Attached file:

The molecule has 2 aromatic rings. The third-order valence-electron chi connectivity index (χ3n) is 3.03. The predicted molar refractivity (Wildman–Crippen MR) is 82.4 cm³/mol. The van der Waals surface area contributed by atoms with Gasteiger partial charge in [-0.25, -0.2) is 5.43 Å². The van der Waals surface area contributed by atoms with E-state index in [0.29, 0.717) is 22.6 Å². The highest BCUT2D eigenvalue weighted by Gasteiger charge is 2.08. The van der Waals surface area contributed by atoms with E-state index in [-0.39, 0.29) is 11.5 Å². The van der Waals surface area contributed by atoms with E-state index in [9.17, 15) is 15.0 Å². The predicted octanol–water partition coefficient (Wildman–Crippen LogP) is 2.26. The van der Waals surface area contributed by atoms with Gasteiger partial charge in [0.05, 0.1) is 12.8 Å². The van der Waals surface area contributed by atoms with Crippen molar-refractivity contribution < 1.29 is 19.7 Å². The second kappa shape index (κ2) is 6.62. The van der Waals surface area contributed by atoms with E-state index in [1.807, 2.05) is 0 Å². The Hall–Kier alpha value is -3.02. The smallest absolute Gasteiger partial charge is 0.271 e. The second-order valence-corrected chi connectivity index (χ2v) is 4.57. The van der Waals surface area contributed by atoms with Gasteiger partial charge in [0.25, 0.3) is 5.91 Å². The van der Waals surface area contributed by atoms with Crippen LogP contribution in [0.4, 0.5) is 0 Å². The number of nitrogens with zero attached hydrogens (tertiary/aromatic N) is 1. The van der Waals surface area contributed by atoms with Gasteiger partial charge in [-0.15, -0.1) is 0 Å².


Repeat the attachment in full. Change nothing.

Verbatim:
The molecule has 2 aromatic rings. The third-order valence-electron chi connectivity index (χ3n) is 3.03. The predicted molar refractivity (Wildman–Crippen MR) is 82.4 cm³/mol. The van der Waals surface area contributed by atoms with Gasteiger partial charge in [-0.25, -0.2) is 5.43 Å². The van der Waals surface area contributed by atoms with E-state index in [0.29, 0.717) is 22.6 Å². The highest BCUT2D eigenvalue weighted by Gasteiger charge is 2.08. The van der Waals surface area contributed by atoms with E-state index in [-0.39, 0.29) is 11.5 Å². The van der Waals surface area contributed by atoms with E-state index in [9.17, 15) is 15.0 Å². The predicted octanol–water partition coefficient (Wildman–Crippen LogP) is 2.26. The van der Waals surface area contributed by atoms with Gasteiger partial charge in [0.05, 0.1) is 12.8 Å². The van der Waals surface area contributed by atoms with Crippen molar-refractivity contribution < 1.29 is 19.7 Å². The second kappa shape index (κ2) is 6.62. The van der Waals surface area contributed by atoms with E-state index in [1.807, 2.05) is 0 Å². The Hall–Kier alpha value is -3.02. The smallest absolute Gasteiger partial charge is 0.271 e. The second-order valence-corrected chi connectivity index (χ2v) is 4.57. The van der Waals surface area contributed by atoms with Gasteiger partial charge in [0.25, 0.3) is 5.91 Å². The van der Waals surface area contributed by atoms with Crippen LogP contribution in [0.4, 0.5) is 0 Å². The number of nitrogens with zero attached hydrogens (tertiary/aromatic N) is 1. The van der Waals surface area contributed by atoms with Gasteiger partial charge in [-0.15, -0.1) is 0 Å².